At issue is whether royalties for digital downloads are the same as those labels have traditionally paid for physical media sales. Reviewing the dispute between F.B.T. Prods, which discovered rapper Eminem, and Universal Music Group, Aftermath Records, and Interscope Records, a federal appeals court held in September that digital downloads were licenses, not sales, and hence subject to royalty rates as high as 50% (via The Hollywood Reporter).
The labels have petitioned the U.S. Supreme Court on a procedural question, but if the appellate court ruling stands, it could hold broader ramifications for digital media distributors.
A federal appeals court has reversed a lower court’s determination that rapper Eminem was entitled only to his standard royalties from record sales for iTunes downloads and ringtone purchases. The U.S. Court of Appeals for the Ninth Circuit agreed with the argument of FBT Productions, which retains exclusive rights to Eminem’s recordings and claimed Universal Music Group’s sale of downloads and ringtones fell under the “masters licensed” clause of a contract between the label and the management company. That means the artist is entitled to a 50% cut of resultant revenue. The Circuit court remanded the case to the trial court; Universal tells Bloomberg that it will ask the appeals court for a rehearing.
MPEG LA announced today that its AVC Patent Portfolio License will continue not to charge royalties for Internet video that is free to end users (known as “Internet Broadcast AVC Video”) during the entire life of a license.
The patent licensor previously announced it would not charge royalties for such video through December 31, 2015.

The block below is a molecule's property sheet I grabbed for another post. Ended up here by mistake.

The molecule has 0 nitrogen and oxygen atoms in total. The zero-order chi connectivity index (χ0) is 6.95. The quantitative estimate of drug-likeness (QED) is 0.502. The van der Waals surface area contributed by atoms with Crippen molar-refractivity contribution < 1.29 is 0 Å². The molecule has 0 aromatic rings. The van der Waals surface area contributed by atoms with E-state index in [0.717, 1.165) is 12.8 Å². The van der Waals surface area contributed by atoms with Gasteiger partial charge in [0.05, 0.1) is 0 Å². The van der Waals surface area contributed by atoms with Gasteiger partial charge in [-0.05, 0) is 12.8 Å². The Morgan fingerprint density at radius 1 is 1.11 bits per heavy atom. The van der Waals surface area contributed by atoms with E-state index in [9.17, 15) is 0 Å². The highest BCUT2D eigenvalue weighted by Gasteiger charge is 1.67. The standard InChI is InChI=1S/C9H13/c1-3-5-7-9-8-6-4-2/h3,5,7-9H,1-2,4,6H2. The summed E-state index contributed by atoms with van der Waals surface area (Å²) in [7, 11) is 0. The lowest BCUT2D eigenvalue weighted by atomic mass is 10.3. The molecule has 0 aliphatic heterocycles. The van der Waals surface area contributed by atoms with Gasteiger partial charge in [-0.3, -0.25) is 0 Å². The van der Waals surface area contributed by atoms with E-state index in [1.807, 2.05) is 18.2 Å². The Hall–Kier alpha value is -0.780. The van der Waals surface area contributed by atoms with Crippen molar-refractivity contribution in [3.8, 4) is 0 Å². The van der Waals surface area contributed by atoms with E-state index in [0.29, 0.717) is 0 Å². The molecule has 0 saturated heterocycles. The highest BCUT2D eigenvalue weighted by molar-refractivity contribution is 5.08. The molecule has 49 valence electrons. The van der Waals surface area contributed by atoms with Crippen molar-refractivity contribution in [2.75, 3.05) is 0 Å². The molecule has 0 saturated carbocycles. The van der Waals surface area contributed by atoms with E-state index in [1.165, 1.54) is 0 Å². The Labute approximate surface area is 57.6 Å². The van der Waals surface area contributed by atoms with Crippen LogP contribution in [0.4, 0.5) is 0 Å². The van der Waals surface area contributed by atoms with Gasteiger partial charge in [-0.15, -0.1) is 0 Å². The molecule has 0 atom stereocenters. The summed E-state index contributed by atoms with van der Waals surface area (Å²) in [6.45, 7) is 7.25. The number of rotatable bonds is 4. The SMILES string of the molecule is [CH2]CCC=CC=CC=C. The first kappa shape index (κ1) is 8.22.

Products and services other than Internet Broadcast AVC Video continue to be royalty-bearing. MPEG LA’s AVC Patent Portfolio License provides access to essential patent rights for the AVC/H.264 (MPEG-4 Part 10) digital video coding standard. In addition to Internet Broadcast AVC Video, MPEG LA’s AVC Patent Portfolio License provides coverage for devices that decode and encode AVC video, AVC video sold to end users for a fee on a title or subscription basis and free television video services.
AVC video is used in devices ranging from set-top boxes and PC media players to Blu-ray players and recorders, video cameras, and mobile phones.
Time Inc.’s People magazine released its weeks-delayed iPad app on Thursday, even as it reportedly continues to meet with photo agencies over a prospective cut of revenues from the emerging digital platform.
The free app enables users to purchase the magazine’s digital edition for $3.99 per week. Subscribers to People’s print edition, meanwhile, can receive the iPad versions for free.
Sources familiar with the app’s development tell Advertising Age that completion of a subscription verification mechanism, not negotiations with photo agencies (as originally reported by the Hollywood Reporter), stalled the launch of the digital magazine.
According to an update at the Hollywood Reporter’s website, People is scheduled to meet with photo agencies later today. But a magazine spokeswoman tells the Reporter that it has rights to use the contested paparazzi photos under its current contracts.
With a new pact between the European Commission and major labels, royalty collection societies, and online retailers, the continent’s music industry moves further away from its traditional territorial borders. By Macworld UK